Their faces are wrung with anguish. Bloodied survivors of a terrorist attack stumble out of their Kenyan campus. German families grimly gather at a crash site in the French Alps. Nepalese parents dig through rubble, desperately calling the name of their lost child. As long as we live in a fallen world, humans will have moments when it seems we can’t go on.
Amy Bleuel tried to end her life after years of mistreatment and heartbreak. She was 6 when her parents divorced and her stepmother began abusing her. At 13, she was sexually assaulted and blamed for the crime. At 18, her father committed suicide. Addiction and more personal trauma followed. Yet Amy’s faith in Jesus enabled her to survive. In time, she founded a support group for people with similar struggles—The Semicolon Project. Its message is simple, but powerful: “A semicolon is used when an author could have chosen to end their sentence, but chose not to. The author is you, and the semicolon is your life.”
In just a few short hours, my husband and I learned that— although our lives were soon to be united in marriage— we wouldn’t walk identical paths. We had been dating for over a year when each of our fathers entered the hospital on the same day, though in two different facilities. One man breathed raggedly in his final stages of cancer; the other lay bleeding internally on the operating table after an open-heart procedure—two lives hovering between heaven and earth. The next day, one remained; the other did not.
So what did Jesus look like? Did he resemble actor James Caviezel who played Jesus in Mel Gibson’s The Passion of the Christ? Probably not. Something like Warner Sallman’s famous portrait Head of Christ? Uh, no—don’t think so.
During the closing seconds of an American football game, the referee had to make a very difficult, game-deciding call. His decision resulted in one team winning and the other facing the bitter sting of a loss. Furious fans from the losing team ridiculed and threatened the ref for days and weeks. In time he experienced panic attacks and even considered suicide. Doctors diagnosed his condition as post-traumatic stress disorder.
My wife, Merryn, and I spent last Christmas on the Isle of Mull in Scotland. With its snow-capped mountains and vivid landscape, it’s a truly beautiful place! One moment we drove through snowstorms, the next we saw double rainbows appear from end to end. To me, Mull is a place of fairytales.
Kellie Haddock is a courageous woman I’ve known of and admired for more than a decade. In 2004, I first read the blog she penned following a tragic car accident that took the life of her husband and left her baby, Eli, with permanent injuries.
Following a tumultuous season in her life, Bethany Haley Williams battled with shame and brokenness. The journey was difficult, but through Jesus she experienced healing that transformed her life.
Stephen Crane’s story “The Open Boat” tells the tale of four men attempting to survive in a lifeboat at sea. One of the men ironically reflected on a poem he had read as a schoolboy about a soldier fighting in Algiers. The man realized that “he had never considered it his affair that a soldier of the Legion lay dying in Algiers, nor had it appeared to him as a matter for sorrow. It was less to him than breaking of a pencil’s point.” He hadn’t felt compassion for the soldier—until now.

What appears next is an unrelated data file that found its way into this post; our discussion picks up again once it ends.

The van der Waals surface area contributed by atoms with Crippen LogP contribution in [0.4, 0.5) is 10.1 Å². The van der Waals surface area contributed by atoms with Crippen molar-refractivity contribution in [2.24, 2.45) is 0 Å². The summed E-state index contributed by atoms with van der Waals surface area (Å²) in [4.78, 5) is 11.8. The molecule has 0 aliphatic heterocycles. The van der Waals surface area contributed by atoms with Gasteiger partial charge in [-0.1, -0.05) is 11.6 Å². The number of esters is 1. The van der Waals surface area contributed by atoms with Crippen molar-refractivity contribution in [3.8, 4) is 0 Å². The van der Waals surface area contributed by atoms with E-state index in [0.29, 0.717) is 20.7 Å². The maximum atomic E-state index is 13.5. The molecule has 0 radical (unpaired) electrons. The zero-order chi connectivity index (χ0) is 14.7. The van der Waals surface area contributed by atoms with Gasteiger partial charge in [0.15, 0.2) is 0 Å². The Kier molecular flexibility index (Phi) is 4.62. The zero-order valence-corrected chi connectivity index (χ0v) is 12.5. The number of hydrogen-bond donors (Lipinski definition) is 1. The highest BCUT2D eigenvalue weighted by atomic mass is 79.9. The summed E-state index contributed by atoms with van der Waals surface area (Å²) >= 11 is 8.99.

Recently, while I shopped for an appliance, a store salesman showed me two models. The less expensive one was a knockoff—a cheap imitation. The other had a sticker affixed attesting to its value and quality. Because it had been vigorously tested to stringent industry standards, I was assured of its safety and reliability.
I was thinking about some friends who are facing trials. Jake is about to lose his job because he won’t compromise his convictions. Sheryl has been unemployed and soon her government assistance will run out. Sam had surgery to fuse together two vertebrae in his spine, but now he’s feeling numbness on his right side.
As a newborn, Katheryn Deprill was abandoned in a Burger King restaurant. Katheryn’s mother, just 17, hid the pregnancy and gave birth in her bedroom. After kissing her infant daughter on the forehead, she left the baby where she was sure to be found. Twenty-seven years later, Katheryn Deprill met her birth mother and thanked her for giving her life.
David Willis hadn’t been in the bookshop long when he walked downstairs and found the lights were turned off and the doors were locked. He was trapped inside the store. Being in the age of social media, he cried out for help on Twitter: “Hi. I’ve been locked inside your Trafalgar Square bookstore for 2 hours now. Please let me out.” He was rescued not too long after his tweet!
Last summer we planted rosebushes in the backyard in honor of my Abuelita—my grandmother. She was like a mother to me, and even though she died 10 years ago I still miss her terribly. Wild and sweet-smelling roses grew around her house. The roses I was planting would be a beautiful and constant reminder of her—a tribute.
I once met a beautiful East African girl named Mercy, a patient at a hospital where I volunteered in Kampala, Uganda. During one of my visits, the girl’s teenage brother summoned me to his sister’s bed. He explained that their parents had died and he, at age 14, was his sister’s sole caregiver. “I have learned you and a Mzungu man [my friend, David Kuo] gave pillows to the patients last week,” he said. “My sister, named Mercy, wasn’t here when you came. She has never slept on a pillow before. Would you please bring her one?”